[OSList] Renewing the Mission of the Open Space Institute U.S.

Harrison Owen via OSList oslist at lists.openspacetech.org
Tue Jul 19 05:07:44 PDT 2016

Paul – Good to see you! And I was struck with your question… “How can it possibly take 2 days to "teach"

OST and why would anyone ever want to teach it anyway ?” In my experience it certainly does not take 2 days to “teach” Open Space. BUT it does seem to take two days to get even a minimal start on un-learning all the stuff we thought we knew about working together – All the stuff that clogs up our space so that working becomes difficult and sometimes impossible. 





From: OSList [mailto:oslist-bounces at lists.openspacetech.org] On Behalf Of paul levy via OSList
Sent: Tuesday, July 19, 2016 7:06 AM
To: Harold Shinsato; World wide Open Space Technology email list
Subject: Re: [OSList] Renewing the Mission of the Open Space Institute U.S.




 A few more questions ...


Warm wishes 





Why are we still calling OST a technology ?


Why is the LAW of two feel a law ?


If the "principles" are not prescriptions but descriptions why are they called principles ?


How can it possibly take 2 days to "teach"

OST and why would anyone ever want to teach it anyway ?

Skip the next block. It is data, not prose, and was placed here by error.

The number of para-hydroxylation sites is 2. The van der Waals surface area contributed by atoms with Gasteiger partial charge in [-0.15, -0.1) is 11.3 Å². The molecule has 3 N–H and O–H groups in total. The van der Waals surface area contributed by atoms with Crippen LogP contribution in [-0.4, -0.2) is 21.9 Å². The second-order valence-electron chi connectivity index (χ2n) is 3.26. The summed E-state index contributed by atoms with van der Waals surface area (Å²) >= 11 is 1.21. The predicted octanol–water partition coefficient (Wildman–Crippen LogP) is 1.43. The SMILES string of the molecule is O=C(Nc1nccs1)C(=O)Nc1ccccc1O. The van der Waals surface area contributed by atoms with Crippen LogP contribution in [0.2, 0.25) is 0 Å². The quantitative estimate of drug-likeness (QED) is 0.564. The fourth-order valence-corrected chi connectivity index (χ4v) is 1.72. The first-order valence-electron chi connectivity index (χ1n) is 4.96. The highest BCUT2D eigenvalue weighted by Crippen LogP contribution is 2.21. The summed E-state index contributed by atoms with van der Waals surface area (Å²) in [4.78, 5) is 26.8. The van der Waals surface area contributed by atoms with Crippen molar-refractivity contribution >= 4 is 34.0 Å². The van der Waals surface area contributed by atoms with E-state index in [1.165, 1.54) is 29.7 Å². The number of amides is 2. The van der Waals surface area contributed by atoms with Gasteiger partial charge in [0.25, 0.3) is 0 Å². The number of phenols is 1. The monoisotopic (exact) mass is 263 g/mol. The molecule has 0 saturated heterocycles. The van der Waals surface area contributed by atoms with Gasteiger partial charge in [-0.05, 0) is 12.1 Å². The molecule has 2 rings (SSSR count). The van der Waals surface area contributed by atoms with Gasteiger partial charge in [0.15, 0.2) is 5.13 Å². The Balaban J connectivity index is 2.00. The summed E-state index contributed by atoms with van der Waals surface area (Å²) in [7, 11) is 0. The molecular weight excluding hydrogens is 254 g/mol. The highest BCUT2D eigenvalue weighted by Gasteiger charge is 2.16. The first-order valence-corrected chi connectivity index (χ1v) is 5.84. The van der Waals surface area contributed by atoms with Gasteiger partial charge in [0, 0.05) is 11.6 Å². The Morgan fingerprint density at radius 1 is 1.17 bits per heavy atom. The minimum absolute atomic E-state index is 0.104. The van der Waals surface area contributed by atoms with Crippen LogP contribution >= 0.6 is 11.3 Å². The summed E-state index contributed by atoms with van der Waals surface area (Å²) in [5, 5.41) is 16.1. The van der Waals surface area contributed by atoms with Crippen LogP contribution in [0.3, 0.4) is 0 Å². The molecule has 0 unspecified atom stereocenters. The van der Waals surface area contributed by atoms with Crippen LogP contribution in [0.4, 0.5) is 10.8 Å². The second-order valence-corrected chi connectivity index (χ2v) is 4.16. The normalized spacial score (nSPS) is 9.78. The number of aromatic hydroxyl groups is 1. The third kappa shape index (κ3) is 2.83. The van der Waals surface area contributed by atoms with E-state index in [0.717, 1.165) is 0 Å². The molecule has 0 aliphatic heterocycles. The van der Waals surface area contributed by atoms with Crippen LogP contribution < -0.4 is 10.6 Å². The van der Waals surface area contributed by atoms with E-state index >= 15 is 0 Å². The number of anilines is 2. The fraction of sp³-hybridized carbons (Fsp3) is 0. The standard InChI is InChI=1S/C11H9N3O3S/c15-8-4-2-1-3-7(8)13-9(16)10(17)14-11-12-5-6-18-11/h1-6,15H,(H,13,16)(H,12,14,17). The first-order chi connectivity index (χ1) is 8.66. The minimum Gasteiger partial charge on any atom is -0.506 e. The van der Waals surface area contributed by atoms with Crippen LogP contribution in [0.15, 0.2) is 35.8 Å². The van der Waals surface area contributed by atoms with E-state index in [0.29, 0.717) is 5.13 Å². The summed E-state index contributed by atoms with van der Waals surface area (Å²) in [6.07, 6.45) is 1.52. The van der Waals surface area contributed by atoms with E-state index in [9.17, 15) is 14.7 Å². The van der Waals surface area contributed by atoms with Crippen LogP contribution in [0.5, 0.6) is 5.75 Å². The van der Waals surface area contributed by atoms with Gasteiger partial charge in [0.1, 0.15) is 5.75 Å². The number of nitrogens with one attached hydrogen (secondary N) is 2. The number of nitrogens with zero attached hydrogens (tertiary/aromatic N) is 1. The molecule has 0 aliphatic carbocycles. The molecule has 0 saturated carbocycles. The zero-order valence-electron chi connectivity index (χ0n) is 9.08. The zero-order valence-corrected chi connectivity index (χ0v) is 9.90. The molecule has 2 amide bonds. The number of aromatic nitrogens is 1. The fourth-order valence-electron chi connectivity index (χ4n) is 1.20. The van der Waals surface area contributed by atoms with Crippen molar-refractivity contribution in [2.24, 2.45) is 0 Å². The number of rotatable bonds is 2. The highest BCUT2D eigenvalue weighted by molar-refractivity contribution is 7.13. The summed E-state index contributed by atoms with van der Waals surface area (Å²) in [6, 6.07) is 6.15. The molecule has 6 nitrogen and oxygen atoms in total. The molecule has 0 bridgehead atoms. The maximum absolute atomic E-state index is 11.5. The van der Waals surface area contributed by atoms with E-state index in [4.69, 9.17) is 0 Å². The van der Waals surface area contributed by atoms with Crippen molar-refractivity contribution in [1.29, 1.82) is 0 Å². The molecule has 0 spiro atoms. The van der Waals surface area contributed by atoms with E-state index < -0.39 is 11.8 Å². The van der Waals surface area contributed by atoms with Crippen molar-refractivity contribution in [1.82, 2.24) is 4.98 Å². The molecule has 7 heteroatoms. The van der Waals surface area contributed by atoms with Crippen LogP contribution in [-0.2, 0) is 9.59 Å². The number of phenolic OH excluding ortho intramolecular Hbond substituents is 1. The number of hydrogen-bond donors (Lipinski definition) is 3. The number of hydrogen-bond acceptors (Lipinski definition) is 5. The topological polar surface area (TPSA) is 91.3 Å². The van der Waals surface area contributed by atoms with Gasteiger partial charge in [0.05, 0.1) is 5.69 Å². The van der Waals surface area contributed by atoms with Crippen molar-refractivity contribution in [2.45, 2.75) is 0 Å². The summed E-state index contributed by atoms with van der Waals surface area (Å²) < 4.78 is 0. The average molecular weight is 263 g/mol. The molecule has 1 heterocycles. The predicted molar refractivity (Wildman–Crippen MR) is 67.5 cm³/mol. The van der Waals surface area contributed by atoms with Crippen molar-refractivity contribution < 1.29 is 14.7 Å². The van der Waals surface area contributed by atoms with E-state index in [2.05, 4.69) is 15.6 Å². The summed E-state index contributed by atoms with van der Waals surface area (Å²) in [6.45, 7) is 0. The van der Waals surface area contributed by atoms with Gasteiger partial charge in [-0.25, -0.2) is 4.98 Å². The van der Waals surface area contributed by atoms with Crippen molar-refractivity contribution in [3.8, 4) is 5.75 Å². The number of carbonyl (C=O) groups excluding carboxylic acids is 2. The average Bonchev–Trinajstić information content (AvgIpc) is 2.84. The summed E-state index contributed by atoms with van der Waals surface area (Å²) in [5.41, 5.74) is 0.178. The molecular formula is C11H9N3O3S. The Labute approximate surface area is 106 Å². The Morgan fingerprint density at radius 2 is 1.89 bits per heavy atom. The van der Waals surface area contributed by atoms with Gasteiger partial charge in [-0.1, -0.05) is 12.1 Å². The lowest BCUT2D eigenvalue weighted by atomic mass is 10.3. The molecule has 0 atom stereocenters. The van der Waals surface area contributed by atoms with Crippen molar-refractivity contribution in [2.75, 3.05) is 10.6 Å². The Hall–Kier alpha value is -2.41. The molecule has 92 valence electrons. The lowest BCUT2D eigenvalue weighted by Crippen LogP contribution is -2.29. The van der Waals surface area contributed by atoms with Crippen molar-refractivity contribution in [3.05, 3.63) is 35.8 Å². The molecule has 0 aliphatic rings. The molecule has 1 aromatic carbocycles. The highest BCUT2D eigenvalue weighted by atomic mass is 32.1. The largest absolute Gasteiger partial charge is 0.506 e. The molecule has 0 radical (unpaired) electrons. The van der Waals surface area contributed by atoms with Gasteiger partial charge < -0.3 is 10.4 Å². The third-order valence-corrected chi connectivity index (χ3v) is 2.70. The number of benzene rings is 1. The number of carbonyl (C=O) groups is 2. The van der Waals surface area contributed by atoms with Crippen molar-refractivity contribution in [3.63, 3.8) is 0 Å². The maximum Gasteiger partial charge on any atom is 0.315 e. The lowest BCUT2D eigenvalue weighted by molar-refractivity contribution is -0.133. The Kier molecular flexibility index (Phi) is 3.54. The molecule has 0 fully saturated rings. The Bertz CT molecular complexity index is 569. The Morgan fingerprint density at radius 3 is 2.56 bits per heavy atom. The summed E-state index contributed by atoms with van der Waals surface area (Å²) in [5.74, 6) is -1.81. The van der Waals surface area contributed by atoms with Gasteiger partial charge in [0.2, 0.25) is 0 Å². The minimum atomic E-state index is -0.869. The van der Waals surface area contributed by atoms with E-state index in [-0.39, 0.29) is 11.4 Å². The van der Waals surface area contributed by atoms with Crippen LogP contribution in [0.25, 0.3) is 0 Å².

Why do OST "elders" on the OS list keep advocating dogmatic views about OST? (Oh yes you do)


What if one less thing to do was facilitation ?


How could OSI begin a humble inquiry into new and valuable ways of opening space? And learn from them ?


What questions do we need to ask that cannot be formed into latinised words and phrases ?


Where is open space technology when the world needs to open space most - right now ?


On Monday, 18 July 2016, Harold Shinsato via OSList <oslist at lists.openspacetech.org> wrote:

Dear People of Open Space:

The Open Space Institute of the U.S. has been "holding space for open space" since at least 1997. It's origins lie in the summer of 1996, 20 years ago. In the beginnings, there were many serious conversations in the community as to the role and mission of such an institute, and that role has certainly evolved over the years. The board has determined it is time for us to revisit our mission and role, and especially to invite and trust the rest of the community refresh and renew our purpose.

Rather than have a mission statement, we hope instead to have a mission question. Or series of questions. What are the most valuable and alive questions for our community right now, and for the foreseeable future?

To start the "question storming", here are some questions that have been reportedly asked deeply within our community in the early days:

What is Open Space Technology?
What is Open Space?
What is Space?

And here are some practical questions that would help guide the OSI-US's operations:

How can the OSI-US best support our community?
How can we best work together with the community to co-create a broad and diverse circle of people holding space for open space?

    Harold Shinsato
    on behalf of the Board of the Open Space Institute, U.S.

Harold Shinsato
harold at shinsato.com <javascript:_e(%7B%7D,'cvml','harold at shinsato.com');> 
twitter: @hajush <http://twitter.com/hajush> 

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